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Citation
Kelsom, C., Lu, W. (2012). Uncovering the link between malfunctions in Drosophila neuroblast asymmetric cell division and tumorigenesis.  Cell Biosci. 2(1): 38.
FlyBase ID
FBrf0220266
Publication Type
Review
Abstract
Asymmetric cell division is a developmental process utilized by several organisms. On the most basic level, an asymmetric division produces two daughter cells, each possessing a different identity or fate. Drosophila melanogaster progenitor cells, referred to as neuroblasts, undergo asymmetric division to produce a daughter neuroblast and another cell known as a ganglion mother cell (GMC). There are several features of asymmetric division in Drosophila that make it a very complex process, and these aspects will be discussed at length. The cell fate determinants that play a role in specifying daughter cell fate, as well as the mechanisms behind setting up cortical polarity within neuroblasts, have proved to be essential to ensuring that neurogenesis occurs properly. The role that mitotic spindle orientation plays in coordinating asymmetric division, as well as how cell cycle regulators influence asymmetric division machinery, will also be addressed. Most significantly, malfunctions during asymmetric cell division have shown to be causally linked with neoplastic growth and tumor formation. Therefore, it is imperative that the developmental repercussions as a result of asymmetric cell division gone awry be understood.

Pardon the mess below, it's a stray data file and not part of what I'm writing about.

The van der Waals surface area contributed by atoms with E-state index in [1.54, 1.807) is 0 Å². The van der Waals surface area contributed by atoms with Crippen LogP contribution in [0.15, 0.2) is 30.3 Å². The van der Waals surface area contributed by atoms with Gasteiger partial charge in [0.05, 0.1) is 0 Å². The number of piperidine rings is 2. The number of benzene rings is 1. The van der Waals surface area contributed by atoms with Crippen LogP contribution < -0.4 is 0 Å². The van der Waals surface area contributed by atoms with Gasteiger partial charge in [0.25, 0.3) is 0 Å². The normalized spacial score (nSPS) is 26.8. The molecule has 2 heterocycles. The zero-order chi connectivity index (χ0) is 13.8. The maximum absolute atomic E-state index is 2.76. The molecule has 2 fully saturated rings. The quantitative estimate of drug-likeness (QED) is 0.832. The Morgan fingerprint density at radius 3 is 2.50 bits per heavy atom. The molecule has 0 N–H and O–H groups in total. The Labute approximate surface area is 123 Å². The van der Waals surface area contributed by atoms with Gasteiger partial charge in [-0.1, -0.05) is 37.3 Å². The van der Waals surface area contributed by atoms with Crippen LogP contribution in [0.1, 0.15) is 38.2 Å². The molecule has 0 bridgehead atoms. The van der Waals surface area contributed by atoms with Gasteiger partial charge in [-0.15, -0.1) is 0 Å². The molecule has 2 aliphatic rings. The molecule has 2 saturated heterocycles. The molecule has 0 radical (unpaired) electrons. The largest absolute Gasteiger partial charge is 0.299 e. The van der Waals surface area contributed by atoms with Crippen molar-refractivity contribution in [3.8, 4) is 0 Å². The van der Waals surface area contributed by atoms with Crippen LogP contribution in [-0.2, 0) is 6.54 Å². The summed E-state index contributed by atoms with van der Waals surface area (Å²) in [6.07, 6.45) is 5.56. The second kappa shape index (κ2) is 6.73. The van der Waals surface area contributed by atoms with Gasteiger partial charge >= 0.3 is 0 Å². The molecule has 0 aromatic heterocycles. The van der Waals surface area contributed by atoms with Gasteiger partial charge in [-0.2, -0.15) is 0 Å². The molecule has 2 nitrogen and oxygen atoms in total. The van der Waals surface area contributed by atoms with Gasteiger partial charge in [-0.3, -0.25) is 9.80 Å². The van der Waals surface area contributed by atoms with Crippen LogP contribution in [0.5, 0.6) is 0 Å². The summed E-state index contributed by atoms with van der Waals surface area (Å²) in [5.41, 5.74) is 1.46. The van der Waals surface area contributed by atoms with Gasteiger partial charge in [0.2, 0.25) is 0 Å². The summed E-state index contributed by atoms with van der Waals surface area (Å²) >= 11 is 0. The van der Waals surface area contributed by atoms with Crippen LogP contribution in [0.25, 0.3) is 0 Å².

PubMed ID
PubMed Central ID
PMC3524031 (PMC) (EuropePMC)
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Secondary IDs
    Language of Publication
    English
    Additional Languages of Abstract
    Parent Publication
    Publication Type
    Journal
    Abbreviation
    Cell Biosci.
    Title
    Cell & bioscience
    ISBN/ISSN
    2045-3701
    Data From Reference